Matters of Faith

Describe a memory or encounter in which you considered your faith, religion, spirituality — or lack of — for the first time.


I have heard many people say, “I grew up in a Christian home,” and then go on to describe some aspect of their childhood that influenced their lives later on.  It is true for me.  I did grow up in a Christian home, but I need to define that statement.

My dad came home from World War II having decided that God and faith and church were all useless.  He’d learned to be a weekend beer-drunk, and he’d tossed his own upbringing into the deep blue sea when it came to matters of faith. My mom, on the other hand, had been introduced to Jesus Christ after Dad left for his war service, and she was thrilled and excited to share that experience with him.  He wanted none of it.

Skipping over the intervening years, when he was maybe 27 or 28 my dad’s own heart was softened by my mom’s faithfulness, the kindness of caring believers, and a persistent pastor who became a lifelong friend.  Dad renewed his faltering relationship with God and felt the call of God on his life to go into the ministry.

I was five when Dad moved us to Minneapolis so he could attend Bible college and earn a degree that would start him on a journey that makes a great story.  Of course, it started the rest of us on that same journey, all in our different ways.

Those caring believers that helped get my dad back on track with the Lord became lifelong family friends, more like relatives. We visited them as often as limited funds and time would allow.  When I was still about five years old, we were there one Sunday. I don’t remember why.  There may have been some special event going on.  It doesn’t really matter.

I remember that the weather was warm enough for me to wear a pretty sleeveless dress my mom had made, and that I loved.  It wasn’t a hand-me-down; I was the first and only wearer of that dress.  We went off to Sunday school, and I loved it.  I loved the singing, the stories, and the little papers we got to take home. 

On this particular Sunday, one of the family members that had taken us into their hearts was my teacher.  I loved her.  I thought she was pretty, and she was kind and gentle.  As she told us the story of Jesus, her words sank into my heart. All these years later, I still remember her telling us how Jesus came from heaven just to take the penalty of our sin on Himself so that we could go to heaven to be with Him.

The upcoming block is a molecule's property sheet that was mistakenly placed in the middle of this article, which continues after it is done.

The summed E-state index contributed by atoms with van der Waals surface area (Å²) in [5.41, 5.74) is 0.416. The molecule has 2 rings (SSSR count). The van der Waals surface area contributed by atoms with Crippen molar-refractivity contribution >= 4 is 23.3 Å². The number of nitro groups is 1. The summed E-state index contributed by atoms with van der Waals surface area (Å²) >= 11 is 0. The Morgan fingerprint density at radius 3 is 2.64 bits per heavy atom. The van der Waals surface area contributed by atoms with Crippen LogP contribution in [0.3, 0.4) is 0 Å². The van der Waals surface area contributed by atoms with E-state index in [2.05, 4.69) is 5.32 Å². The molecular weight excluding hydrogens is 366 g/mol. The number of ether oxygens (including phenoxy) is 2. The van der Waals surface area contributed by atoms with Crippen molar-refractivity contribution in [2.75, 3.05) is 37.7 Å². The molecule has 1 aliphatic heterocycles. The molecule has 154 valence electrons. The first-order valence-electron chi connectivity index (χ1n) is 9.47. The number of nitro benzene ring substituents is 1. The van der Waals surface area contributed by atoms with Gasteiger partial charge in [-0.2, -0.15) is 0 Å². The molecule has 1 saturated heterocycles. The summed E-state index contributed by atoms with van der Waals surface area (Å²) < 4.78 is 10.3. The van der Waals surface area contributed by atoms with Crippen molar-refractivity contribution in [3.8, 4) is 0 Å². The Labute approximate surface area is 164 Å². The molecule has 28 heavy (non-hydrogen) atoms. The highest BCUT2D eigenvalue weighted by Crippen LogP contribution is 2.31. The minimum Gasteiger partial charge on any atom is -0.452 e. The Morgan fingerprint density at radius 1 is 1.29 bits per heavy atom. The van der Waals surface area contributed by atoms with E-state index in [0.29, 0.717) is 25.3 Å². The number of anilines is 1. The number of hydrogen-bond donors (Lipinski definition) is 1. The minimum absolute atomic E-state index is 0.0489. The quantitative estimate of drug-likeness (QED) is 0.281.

I had good parents.  I already knew I did wrong things. I understood very clearly that I wasn’t perfect in any way, but that God loved me and sent His own Son to die for me.  When my teacher asked us if any of us would like to stay after class and to ask Jesus to forgive our sin and come into our hearts to live, I immediately raised my hand.  I remember very clearly kneeling on that basement floor and praying with my teacher.  I remember feeling such a sense of gladness, knowing that I was on my way to heaven because Jesus loved me so much.

I’m 67 now, and I’m still filled with gratitude, wonder, joy, and peace at the knowledge that I have a Savior Who was willing to give His life for mine. That one moment, when I was only five, has influenced and affected my entire life.

9 thoughts on “Matters of Faith

  1. I thought seriously about what you’ve posted and wrote a long comment, but decided I should rather post it as an article on my own blog.
    It’s not mine to judge individual experiences — God knows children’s hearts — but I worry that a lot of little children are being talked into “getting saved” when the understanding and heart commitment aren’t there. Then when they hit their teens, they have no anchor. (Been there, done that.)
    However, no matter when or what the initial new-birth experience is, being a Christian and walking the Christian pathway is about a lifetime of recomittments.

    Liked by 1 person

    1. Yes, recommitment comes more than once. I am glad to say, though, that I never doubted my meeting with Christ that first time. I know that you are right. Many children do not clearly understand what it’s all about, and of course I didn’t understand then what I do now. But I understood without a doubt that God loved me, and I loved Him back 🙂


  2. Pingback: Comment | Christine's Collection

  3. This was a very sweet post and I enjoyed reading it – thanks for writing! Some decisions are small, some are big and have the power to change your life. You made the one decision that has the power to change your life for all eternity – what a wonderful Savior!!!


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